Mallakhamb: Maharashtra’s Ancient Sport Combining Yoga and Gymnastics

Experts tell you everything you want to know about this traditional sport.

Shraddha Varma

Visually impaired gymnasts of the Victoria Memorial School of Blind defy gravity to effortlessly glide, roll, swing and perform yogasanas on and around an eight-feet-tall pole at the Samarth Vyayam Mandir in Shivaji Park, Mumbai. Fellow athletes and sports enthusiasts at the public park cheer them on, but these boys hear nothing but the instructions of their guru Uday Deshpande. They are demonstrating a variety of Mallakhamb poses.

Don’t Miss: Uday Deshpande and his students on LF’s Mast Maharashtra 

For the uninitiated, the word Mallakhamb is a combination of the terms ‘malla’ meaning wrestler and ‘khamba’, which means pole and it was originally a support exercise for wrestlers. It is a unique combination of yoga, gymnastics and martial arts that can be traced back to the 12-century Maharashtra, where it was first mentioned in the 12th century Chalukya text Manas Olhas as ‘mall-stambha’.

Deshpande, who has been practicing the art form since he was a three-year-old, shares the story of Mallakhamb’s origin: “During the 19th century, Balambhatta Dada Deodhar from the regime of Peshwa Bajirao II revived the art form when he accepted a challenge to beat two Nizami wrestlers, Ali and Gulab, who were touted as unbeatable at that time.” Legend has it, Deodhar sought help from goddess Saptashrungi. He saw a vision of lord Hanuman demonstrating a few moves on a wooden pole and used those to beat the sinister outsiders. Since, the art form belongs to a time when documentation wasn’t as easy as today, it has been purely dependent on the guru-shishya tradition for survival. That explains how the sport travelled and was mastered in other Indian states such as Karnataka and Tamil Nadu adds Deshpande—today he is the director and secretary general of the Vishwa (World) Mallakhamb Federation.

Many variations of Mallakhamb have been introduced over the years, informs Ravi Gaikwad, who has spent two decades (and counting) practising and teaching this ancient sport. He is also one of the co-founders of Mallakhamb India, a group that spreads knowledge about this sport on a national and international level by participating in television shows such as Entertainment Ke Liye Kuch Bhi Karega (India) and Georgia’s Got Talent (Georgia). His group is known for combining traditional Mallakhamb with aerial choreography.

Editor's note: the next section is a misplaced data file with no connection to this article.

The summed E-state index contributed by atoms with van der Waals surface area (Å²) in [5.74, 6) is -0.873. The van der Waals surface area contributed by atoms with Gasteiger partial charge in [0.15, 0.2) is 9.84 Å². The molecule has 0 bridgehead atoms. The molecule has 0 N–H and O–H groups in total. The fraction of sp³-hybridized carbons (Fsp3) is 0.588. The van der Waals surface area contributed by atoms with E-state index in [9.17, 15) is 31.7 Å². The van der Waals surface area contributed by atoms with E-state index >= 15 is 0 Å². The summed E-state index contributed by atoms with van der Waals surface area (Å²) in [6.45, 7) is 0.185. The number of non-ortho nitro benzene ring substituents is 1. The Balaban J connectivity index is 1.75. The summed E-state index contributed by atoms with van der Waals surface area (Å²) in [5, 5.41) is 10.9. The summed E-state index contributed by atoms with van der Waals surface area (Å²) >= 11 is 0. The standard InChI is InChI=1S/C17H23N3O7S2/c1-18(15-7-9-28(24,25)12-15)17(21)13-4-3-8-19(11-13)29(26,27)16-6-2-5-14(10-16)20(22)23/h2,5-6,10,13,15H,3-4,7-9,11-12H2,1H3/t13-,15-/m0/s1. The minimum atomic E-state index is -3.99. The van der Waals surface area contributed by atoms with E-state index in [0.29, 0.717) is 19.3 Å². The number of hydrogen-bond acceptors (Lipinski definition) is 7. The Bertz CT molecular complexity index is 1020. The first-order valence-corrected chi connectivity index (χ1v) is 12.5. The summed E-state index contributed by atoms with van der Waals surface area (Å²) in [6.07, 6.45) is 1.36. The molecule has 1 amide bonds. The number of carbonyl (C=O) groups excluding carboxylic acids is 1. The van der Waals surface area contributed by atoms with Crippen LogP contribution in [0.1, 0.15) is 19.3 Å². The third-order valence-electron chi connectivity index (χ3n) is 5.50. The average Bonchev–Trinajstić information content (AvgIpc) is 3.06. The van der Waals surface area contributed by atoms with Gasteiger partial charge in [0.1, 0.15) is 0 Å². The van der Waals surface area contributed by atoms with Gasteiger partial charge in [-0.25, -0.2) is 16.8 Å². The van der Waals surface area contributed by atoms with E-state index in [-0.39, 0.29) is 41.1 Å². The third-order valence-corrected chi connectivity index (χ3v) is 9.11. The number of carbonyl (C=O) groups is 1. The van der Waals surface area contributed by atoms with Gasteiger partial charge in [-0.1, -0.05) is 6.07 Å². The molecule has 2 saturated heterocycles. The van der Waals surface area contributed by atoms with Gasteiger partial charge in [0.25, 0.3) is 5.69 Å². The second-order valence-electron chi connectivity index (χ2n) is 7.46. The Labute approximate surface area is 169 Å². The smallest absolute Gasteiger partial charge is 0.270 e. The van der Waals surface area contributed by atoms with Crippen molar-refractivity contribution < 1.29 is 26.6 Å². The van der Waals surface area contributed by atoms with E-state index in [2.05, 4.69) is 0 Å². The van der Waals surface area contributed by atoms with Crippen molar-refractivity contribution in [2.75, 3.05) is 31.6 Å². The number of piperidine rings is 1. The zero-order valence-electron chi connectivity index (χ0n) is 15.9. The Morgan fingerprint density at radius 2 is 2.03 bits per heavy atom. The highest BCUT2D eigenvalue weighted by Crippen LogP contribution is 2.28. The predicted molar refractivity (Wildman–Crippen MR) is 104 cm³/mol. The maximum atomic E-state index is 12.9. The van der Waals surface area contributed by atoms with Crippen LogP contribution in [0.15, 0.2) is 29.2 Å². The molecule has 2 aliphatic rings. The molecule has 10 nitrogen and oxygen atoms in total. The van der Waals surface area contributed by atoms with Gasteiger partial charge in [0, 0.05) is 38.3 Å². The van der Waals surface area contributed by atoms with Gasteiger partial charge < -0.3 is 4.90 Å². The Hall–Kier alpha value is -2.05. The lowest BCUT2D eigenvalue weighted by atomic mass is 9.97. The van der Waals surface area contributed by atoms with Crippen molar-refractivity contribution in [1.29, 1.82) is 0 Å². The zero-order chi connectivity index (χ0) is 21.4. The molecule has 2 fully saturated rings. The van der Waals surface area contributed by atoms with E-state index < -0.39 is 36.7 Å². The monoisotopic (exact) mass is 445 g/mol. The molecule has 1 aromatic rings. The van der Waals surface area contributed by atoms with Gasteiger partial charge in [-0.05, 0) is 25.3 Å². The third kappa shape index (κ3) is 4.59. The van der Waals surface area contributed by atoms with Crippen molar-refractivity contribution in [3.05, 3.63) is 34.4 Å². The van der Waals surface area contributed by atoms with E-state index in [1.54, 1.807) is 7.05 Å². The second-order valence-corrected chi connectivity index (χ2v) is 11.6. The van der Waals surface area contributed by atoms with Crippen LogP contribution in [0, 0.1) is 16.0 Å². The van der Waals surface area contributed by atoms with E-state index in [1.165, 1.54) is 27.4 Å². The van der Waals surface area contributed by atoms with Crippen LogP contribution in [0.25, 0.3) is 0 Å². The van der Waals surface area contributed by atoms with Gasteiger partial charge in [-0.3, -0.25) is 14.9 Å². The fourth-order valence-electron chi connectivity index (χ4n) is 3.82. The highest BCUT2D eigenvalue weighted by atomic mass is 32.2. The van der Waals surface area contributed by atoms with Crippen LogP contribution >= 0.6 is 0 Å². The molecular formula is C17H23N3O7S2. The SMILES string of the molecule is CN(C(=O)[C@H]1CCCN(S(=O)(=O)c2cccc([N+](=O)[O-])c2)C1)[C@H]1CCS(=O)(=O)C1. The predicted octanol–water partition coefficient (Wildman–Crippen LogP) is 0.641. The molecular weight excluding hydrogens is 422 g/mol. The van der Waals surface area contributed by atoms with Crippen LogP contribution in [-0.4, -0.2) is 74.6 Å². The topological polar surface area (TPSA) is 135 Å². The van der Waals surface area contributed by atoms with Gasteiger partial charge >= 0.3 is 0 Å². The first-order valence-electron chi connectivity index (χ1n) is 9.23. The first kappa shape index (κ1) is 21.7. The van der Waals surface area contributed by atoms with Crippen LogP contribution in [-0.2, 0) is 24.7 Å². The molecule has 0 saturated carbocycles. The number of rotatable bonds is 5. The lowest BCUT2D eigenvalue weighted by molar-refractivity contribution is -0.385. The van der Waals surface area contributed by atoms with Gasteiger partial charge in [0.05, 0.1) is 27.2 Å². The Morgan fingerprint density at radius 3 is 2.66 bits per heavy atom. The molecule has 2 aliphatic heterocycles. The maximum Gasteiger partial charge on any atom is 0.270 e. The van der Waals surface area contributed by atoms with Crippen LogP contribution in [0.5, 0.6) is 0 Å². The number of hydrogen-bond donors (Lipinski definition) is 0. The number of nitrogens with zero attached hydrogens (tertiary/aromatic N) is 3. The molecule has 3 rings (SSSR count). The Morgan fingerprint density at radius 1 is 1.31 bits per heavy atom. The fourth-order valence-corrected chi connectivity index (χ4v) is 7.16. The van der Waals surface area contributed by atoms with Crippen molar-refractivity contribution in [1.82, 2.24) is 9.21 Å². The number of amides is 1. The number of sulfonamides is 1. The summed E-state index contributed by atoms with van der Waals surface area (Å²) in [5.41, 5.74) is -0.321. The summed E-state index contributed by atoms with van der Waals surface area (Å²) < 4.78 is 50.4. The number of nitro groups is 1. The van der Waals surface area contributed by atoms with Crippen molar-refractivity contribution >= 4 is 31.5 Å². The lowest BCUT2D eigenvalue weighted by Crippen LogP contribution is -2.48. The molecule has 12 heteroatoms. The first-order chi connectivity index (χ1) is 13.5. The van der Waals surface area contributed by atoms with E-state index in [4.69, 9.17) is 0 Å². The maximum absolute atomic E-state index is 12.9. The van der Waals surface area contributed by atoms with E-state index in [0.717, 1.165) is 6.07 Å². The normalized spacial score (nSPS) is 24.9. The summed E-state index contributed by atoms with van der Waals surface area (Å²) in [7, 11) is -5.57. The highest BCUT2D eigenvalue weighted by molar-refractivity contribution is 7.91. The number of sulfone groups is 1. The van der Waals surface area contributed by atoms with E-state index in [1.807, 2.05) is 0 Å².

A girl performs yogasana on a rope at Shivaji Park 

Gaikwad divides the types in two: competitive, which includes, pole (fixed), rope (cane) and hanging Mallakhamb; and demonstration, which features the use of traditional weapons, fire and glass bottles. “While pole Mallakhamb is performed on a wooden pole called sheesham, the rope/cane one uses a thick cotton rope and hanging uses a shorter pole that is suspended by a hook and chain. You can watch these at sports competitions,” he explains. As for the second type, which can mostly be seen at performing art programmes, it features gymnasts performing with flaming torches and. According to him, the thrill of the twists, turns and stretches (with or without props) is what keeps the spectators hooked to a Mallakhamb demonstration. “Each of these has its own challenges and it takes years of practice to master,” he adds.

For Gaikwad as well as Deshpande, Mallakhamb is the ultimate exercise for not just the body but also mind. “Yoga has its own benefits and performing these poses on a pole or rope helps a gymnast learn balance and self-control. It focuses on building core strength, agility and aids full body coordination,” Gaikwad reveals. In addition to those, the sport also known to enhance one’s mental ability. The asanas and tricks showcased in Mallakhamb promote logical thinking, creativity, concentration and build self-esteem.

Guru Uday Deshpande with one of his oldest students

Over 800 years later, this ancient sport is still relevant because of people like Deshpande and Gaikwad, who are globalising it in their unique ways, and it’s slowly and steadily gaining popularity as a means to stay fit and build mental and physical strength. 

Images: Sohail Joshi for Mast Maharashtra


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